In line with previous findings where the presence of TAMs inversely correlated with ER expression in BC10,47, we observed more CD68+ cells in triple-negative breast tumors compared to luminal subtypes. Medrek et al. also described the tumor stroma of luminal subtypes to be rarely infiltrated by TAMs that is in contrary to the densely infiltrated tumors of the basal-like subtype29. The subtype-dependent TAMs abundance was confirmed with microarray expression data showing that the basal-like breast cancer had significantly higher levels of CD163 and CD68 mRNAs compared to luminal breast cancer29. Of note, high MYB levels are generally found in luminal subtypes23,48. In this study, we evaluated mRNA levels of the two macrophage markers, CD68 as a pan-macrophage marker and CD163 specific for M2-like macrophages49,50, in large cohorts of BC patients to confirm our immunohistochemical findings. Human microarray data mining showed that expression of both CD68 and CD163 often inversely correlates with MYB, even within molecular subtypes, implying that c-Myb reduces TAMs in BCs independently on the ER-status.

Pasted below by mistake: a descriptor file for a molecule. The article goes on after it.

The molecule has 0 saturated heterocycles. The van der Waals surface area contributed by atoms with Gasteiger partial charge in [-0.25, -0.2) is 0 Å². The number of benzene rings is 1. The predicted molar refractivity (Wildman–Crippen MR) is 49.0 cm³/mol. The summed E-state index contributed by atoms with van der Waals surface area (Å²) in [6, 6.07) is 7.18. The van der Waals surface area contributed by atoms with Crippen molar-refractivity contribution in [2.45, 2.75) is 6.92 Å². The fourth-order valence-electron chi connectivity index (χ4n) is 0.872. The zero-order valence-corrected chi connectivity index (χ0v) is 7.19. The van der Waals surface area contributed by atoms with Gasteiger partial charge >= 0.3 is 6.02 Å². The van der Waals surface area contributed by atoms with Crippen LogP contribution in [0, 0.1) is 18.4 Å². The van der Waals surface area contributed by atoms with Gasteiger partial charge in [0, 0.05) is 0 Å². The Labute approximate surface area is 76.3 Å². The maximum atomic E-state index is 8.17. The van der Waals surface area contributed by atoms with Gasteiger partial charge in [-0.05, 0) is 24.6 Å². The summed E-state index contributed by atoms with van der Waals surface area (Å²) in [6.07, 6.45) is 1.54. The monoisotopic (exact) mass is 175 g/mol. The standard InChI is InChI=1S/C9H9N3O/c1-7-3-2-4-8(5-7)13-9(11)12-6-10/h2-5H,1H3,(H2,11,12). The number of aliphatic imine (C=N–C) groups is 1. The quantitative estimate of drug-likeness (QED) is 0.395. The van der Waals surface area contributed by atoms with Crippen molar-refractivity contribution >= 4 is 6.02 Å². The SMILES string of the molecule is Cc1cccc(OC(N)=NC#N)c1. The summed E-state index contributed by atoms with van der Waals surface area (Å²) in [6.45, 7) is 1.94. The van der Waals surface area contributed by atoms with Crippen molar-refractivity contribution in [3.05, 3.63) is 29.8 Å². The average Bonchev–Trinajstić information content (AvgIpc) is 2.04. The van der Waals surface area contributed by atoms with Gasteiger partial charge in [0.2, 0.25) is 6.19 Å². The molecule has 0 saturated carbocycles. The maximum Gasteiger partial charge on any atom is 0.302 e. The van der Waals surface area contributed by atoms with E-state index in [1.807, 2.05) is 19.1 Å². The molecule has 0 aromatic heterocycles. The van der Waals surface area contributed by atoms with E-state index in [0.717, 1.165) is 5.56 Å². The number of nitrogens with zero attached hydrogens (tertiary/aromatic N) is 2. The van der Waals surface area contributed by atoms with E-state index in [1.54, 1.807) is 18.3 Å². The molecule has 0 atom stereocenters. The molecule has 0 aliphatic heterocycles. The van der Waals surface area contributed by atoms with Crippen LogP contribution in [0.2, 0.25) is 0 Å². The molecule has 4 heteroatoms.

An array of tumor-derived chemoattractants such as CSF1, CSF2, CCL2, VEGFA, and SEMA3A contribute to the recruitment of monocytic precursors, resulting in TAMs accumulation1,32,33,34,51,52,53. A prominent monocyte recruiting factor Ccl2 is one of the inflammatory mediators directly repressed by c-Myb23,54. The correlation between macrophage accumulation and Ccl2 expression has been demonstrated in breast carcinomas and Ccl2 neutralization was found to attenuate recruitment of inflammatory monocytes and reduce metastasis formation in tumor-bearing mice26. A set of multiple cytokines shape abundance and phenotype of macrophages in a tumor, rather than a single ligand-receptor pair36. We hypothesized that decreased accumulation of TAMs in MYBhigh tumors is caused by downregulation of several factors, including SEMA3A, VEGFA, CSF2 or PDGFB that we found to be inversely correlated with c-Myb not only in mammary cell lines but also in primary human BCs. However, reduced amount of TAMs associated with high MYB expression by tumor cells may also arise from altered TAMs proliferation not only recruitment of precursors from circulation. Recent evidence indicates that fully differentiated macrophages may proliferate in situ, thus increasing the pool of TAMs55. Interestingly, the cell-surface guidance molecule SEMA3A contributes to differential proliferative control of TAMs56. Dissecting the mechanism of c-Myb effect on TAMs density in BCs that likely involves a specific transcription module regulation, requires further functional studies. How are tumors with high MYB expression populated by TAMs, whether their recruitment, or proliferation is altered by tumor-derived cytokine network under control of c-Myb, whether such milieu could be mimicked by gene depletion/overexpression or pharmacologically, and how TAMs differ in their properties (not only quantity) in Myb-high vs. Myb-low tumors etc. should be investigated in preclinical models.